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In the Path of th...
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In the Path of the Storms: Bayou La Batre, Coden, and the Alabama Coast
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In the Path of the Storms by Frye Gaillard
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The Great Santini by Pat Conroy
The Great Santini
by Pat Conroy
read in April, 2014
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Carmen Sisson wants to read 52 books in the 2014 Reading Challenge
She has read 1 book toward her goal of 52 books.
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Carmen Sisson is starting The Warmth of Other Suns: Working on work stuff. Not sure how this book slipped my radar.
The Warmth of Other Suns: The Epic Story of America's Great Migration
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Mastering the Nikon D7000 by Darrell Young
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Nobody Turn Me Around by Charles Euchner
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Dixie by Curtis Wilkie
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How I Made $2,000,000 In The Stock Market by Nicolas Darvas
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The Dog Stars by Peter Heller
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More of Carmen's books…
“The mortality rate of literary friendships is high. Writers tend to be bad risks as friends ~ probably for much the same reasons that they are bad matrimonial risks. They expend the best parts of themselves in their work. Moreover, literary ambition has a way of turning into literary competition; if fame is the spur, envy may be a concomitant.”
Matthew J. Bruccoli

Pat Conroy
“You do not learn how to write novels in a writing program. You learn how by leading an interesting life. Open yourself up to all experience. Let life pour through you the way light pours through leaves.”
Pat Conroy, My Losing Season: A Memoir

Howard Bahr
“So the women would not forgive. Their passion remained intact, carefully guarded and nurtured by the bitter knowledge of all they had lost, of all that had been stolen from them. For generations they vilified the Yankee race so the thief would have a face, a name, a mysterious country into which he had withdrawn and from which he might venture again. They banded together into a militant freemasonry of remembering, and from that citadel held out against any suggestion that what they had suffered and lost might have been in vain. They created the Lost Cause, and consecrated that proud fiction with the blood of real men. To the Lost Cause they dedicated their own blood, their own lives, and to it they offered books, monographs, songs, acres and acres of bad poetry. They fashioned out of grief and loss an imaginary world in which every Southern church had stabled Yankee horses, every nick in Mama's furniture was made by Yankee spurs, every torn painting was the victim of Yankee sabre - a world in which paint did not stick to plaster walls because of the precious salt once hidden there; in which bloodstains could not be washed away and every other house had been a hospital.”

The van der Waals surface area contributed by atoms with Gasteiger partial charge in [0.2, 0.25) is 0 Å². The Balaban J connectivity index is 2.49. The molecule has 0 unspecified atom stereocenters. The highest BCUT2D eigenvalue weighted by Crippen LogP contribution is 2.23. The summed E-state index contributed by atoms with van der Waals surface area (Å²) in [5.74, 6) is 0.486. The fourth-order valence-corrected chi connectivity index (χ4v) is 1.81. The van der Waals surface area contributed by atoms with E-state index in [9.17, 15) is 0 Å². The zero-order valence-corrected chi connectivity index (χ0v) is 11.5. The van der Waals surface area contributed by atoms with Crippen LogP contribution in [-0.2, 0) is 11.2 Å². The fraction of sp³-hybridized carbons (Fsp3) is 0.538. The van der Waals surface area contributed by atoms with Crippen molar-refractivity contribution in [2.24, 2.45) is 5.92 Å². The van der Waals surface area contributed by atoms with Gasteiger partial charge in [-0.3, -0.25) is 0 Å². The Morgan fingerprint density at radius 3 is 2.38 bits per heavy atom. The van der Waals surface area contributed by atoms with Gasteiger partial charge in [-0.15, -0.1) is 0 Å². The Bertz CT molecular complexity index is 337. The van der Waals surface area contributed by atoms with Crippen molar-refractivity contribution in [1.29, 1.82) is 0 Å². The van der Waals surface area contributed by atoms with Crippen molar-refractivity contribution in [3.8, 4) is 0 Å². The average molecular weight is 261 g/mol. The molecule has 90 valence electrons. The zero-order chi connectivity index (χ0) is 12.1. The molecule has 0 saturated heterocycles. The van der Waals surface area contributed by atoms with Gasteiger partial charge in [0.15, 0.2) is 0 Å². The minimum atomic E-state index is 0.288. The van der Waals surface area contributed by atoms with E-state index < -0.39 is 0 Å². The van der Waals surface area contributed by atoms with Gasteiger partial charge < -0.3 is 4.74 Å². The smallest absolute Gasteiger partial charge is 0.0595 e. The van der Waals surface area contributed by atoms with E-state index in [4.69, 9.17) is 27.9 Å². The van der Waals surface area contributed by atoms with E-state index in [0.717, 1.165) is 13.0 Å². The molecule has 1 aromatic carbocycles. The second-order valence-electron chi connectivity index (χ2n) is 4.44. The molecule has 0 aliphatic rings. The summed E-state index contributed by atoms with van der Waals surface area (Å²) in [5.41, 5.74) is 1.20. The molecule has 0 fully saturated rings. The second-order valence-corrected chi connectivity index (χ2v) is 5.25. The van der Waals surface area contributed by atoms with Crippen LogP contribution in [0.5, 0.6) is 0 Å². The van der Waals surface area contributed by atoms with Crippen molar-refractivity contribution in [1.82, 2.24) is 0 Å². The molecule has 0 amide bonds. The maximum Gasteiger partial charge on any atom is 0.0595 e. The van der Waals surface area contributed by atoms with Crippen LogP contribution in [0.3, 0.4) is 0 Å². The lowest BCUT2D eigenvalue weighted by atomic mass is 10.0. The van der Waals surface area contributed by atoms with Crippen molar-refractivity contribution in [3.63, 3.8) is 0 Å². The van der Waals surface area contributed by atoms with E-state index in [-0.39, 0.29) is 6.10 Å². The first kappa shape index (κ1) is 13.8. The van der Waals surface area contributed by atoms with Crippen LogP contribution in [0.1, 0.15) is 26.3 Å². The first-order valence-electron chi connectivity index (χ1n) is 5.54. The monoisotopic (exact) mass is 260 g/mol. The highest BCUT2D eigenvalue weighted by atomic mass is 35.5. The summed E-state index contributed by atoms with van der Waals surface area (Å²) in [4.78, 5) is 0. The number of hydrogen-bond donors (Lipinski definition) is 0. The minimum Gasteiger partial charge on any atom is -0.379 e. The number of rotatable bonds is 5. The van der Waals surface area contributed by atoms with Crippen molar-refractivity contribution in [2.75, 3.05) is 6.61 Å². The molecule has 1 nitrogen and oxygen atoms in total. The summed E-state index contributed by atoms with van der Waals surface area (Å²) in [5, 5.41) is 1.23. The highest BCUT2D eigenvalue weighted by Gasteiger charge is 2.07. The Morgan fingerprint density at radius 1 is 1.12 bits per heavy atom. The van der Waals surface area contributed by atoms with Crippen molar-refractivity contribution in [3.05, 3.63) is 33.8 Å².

Howard Bahr, The Black Flower: A Novel of the Civil War

William Faulkner
“At night it is better still. I used to lie on the pallet in the hall waiting until I could hear them all asleep, so I could get up and go back to the bucket. It would be black, the shelf black, the still surface of the water a round orifice in nothingness, where before I stirred it awake with the dipper I could see maybe a star or two in the bucket, and maybe in the dipper a star or two before I drank. After that I was bigger, older.”
William Faulkner, As I Lay Dying

Amanda Kyle Williams
“You learn to forgive (the South) for its narrow mind and growing pains because it has a huge heart. You forgive the stifling summers because the spring is lush and pastel sprinkled, because winter is merciful and brief, because corn bread and sweet tea and fried chicken are every bit as vital to a Sunday as getting dressed up for church, and because any southerner worth their salt says please and thank you. It's soft air and summer vines, pine woods and fat homegrown tomatoes. It's pulling the fruit right off a peach tree and letting the juice run down your chin. It's a closeted and profound appreciation for our neighbors in Alabama who bear the brunt of the Bubba jokes. The South gets in your blood and nose and skin bone-deep. I am less a part of the South than it is part of me. It's a romantic notion, being overcome by geography. But we are all a little starry-eyed down here. We're Rhett Butler and Scarlett O'Hara and Rosa Parks all at once.”
Amanda Kyle Williams

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